Thrombomodulin - Heparans

Prostacyclin - Nitrous Oxide

Platelet Glycoproteins

Factor V Leiden (APC Resistance)

Prothrombin 20210A Mutation

Tissue Factor Pathway Inhibitor

Antithrombin 3

Protein C/S

Fibrinogen

Plasminogen

Plasminogen Activator Inhibitor 1

Homocysteine

Antiphospholipid Antibodies (L.A. & A.C.L.A.)

Procoagulants


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4. Treatment:

Anticoagulants

Heparin - unfractionated vs low molecular weight

Coumadin

“Others” - direct antithrombin inhibitors e.g. hiruidin,

agatroban

Antiplatelet agents

Aspirin

Clopidogrel

Monoclonal antibodies

Folic acid


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Advances in Blood Component Therapy

Jack Lazerson, M.D.

Professor Emeritus

Department of Pediatrics

University of Nevada School of Medicine


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Anemia

Chief complaint:

1. “looks pale”

2. “breathing hard”

The minimum evaluation includes the history and physical

examination and baseline laboratory studies.

The CBC must include an absolute reticulocyte count and

peripheral blood smear.

The focused question is whether one needs to transfuse and

therefore what are the indications for transfusion in an

anemic patient?


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Transfusion of red blood cells should be reserved for

the following:

1. Acute blood loss with impending hypotension

2. To prevent or reverse tissue hypoxia (increase organ

perfusion)

(3. Anticipation of progressive anemia)

Note that there is no arbitrary level of hemoglobin or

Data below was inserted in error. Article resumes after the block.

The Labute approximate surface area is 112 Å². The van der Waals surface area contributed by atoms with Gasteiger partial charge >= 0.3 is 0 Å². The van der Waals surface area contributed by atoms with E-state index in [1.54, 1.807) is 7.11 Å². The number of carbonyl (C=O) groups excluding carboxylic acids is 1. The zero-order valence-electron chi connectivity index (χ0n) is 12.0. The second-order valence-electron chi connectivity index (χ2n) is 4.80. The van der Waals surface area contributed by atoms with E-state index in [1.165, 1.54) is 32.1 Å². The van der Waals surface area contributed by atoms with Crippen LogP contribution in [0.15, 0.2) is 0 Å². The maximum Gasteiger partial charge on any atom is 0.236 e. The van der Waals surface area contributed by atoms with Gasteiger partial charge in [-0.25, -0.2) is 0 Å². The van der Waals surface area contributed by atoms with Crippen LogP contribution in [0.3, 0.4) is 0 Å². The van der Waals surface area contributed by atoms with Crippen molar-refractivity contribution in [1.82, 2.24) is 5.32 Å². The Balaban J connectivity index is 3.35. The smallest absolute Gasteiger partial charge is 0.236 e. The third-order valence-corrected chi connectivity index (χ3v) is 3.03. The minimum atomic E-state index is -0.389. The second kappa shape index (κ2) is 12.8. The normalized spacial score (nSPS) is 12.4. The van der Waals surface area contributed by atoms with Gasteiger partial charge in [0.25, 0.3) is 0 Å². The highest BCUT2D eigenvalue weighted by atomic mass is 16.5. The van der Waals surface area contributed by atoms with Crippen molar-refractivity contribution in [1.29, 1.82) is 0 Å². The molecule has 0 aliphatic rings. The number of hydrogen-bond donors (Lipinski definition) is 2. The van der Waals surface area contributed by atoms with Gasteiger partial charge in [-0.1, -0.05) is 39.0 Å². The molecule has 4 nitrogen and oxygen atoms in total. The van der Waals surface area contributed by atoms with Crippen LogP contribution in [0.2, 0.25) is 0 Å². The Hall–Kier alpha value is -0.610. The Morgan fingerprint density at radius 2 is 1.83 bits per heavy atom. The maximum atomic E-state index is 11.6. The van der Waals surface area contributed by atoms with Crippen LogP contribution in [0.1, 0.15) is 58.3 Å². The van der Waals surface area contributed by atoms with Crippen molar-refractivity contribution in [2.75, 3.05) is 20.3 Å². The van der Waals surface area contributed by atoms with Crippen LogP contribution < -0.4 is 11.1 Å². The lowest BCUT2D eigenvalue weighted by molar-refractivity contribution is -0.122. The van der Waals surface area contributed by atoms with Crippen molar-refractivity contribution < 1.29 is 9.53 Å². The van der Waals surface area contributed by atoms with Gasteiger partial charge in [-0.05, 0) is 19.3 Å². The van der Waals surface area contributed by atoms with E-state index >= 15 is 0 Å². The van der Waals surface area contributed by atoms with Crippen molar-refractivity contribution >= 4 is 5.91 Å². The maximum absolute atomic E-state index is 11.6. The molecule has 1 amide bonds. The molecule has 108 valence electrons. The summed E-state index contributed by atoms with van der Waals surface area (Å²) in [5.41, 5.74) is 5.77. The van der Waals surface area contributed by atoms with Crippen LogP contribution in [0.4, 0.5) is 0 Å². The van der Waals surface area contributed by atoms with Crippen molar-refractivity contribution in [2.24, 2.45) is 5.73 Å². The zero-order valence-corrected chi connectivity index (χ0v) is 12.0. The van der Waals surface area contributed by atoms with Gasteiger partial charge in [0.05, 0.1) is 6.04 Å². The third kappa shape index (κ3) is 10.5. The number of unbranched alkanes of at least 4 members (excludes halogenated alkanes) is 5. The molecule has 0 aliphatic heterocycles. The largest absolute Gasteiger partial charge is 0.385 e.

hematocrit as an indication for transfusion.

Packed red blood cells are the product of choice with the

notation that CMV negative, washed, leukoreduced and

irradiated cells may be indicated.


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Red Blood Cell Transfusions

1. Indications

Acute Blood Loss

Chronic Transfusion Theory

2. Packed Red Blood Cells

Leukoreduction of RBCs

Irradiation of RBCs


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Erythropoietin

Stimulates

a. proliferation

b. differentiation

Requires adequate iron intake and stores


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Chief complaint:

1. “bruising for past 24-48 hours”

2. “epistaxsis that won’t stop”

3. “bleeding from ______” e.g. hematuria,

melena, hematochiza


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3. Minimum laboratory evaluation

a. Primary mechanism -

PFA 100 or Simplate II Bleeding Time

Platelet Count /MPV/Blood Smear

b. Secondary mechanism -

aPTT/PT/TT

(with 1:1 correction study if test abnormal)


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Platelet Transfusions

1. Indications

2. Dosage

1 unit/10 kgm


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Thrombocytopenia (non-immune)

a. platelets

b. factor VIIa

c. other (E-ACA)

Thrombopathies

a. platelets

b. cryoprecipitate

c. DDAVP (Stimate)

d. estrogens


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Blood Coagulation Factors

1. Plasma

2. Factor VIII

3. Factor IX

4. vW Factor

5. Factor VIIa


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von Willebrand’s Disorder

a. Cryoprecipitate

b. Factor concentrate

(Humate P)

c. DDAVP (Stimate)


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VIDEO

Part I


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Apheresis

1. Manual

2. Automated

a. Continuous

b. Discontinuous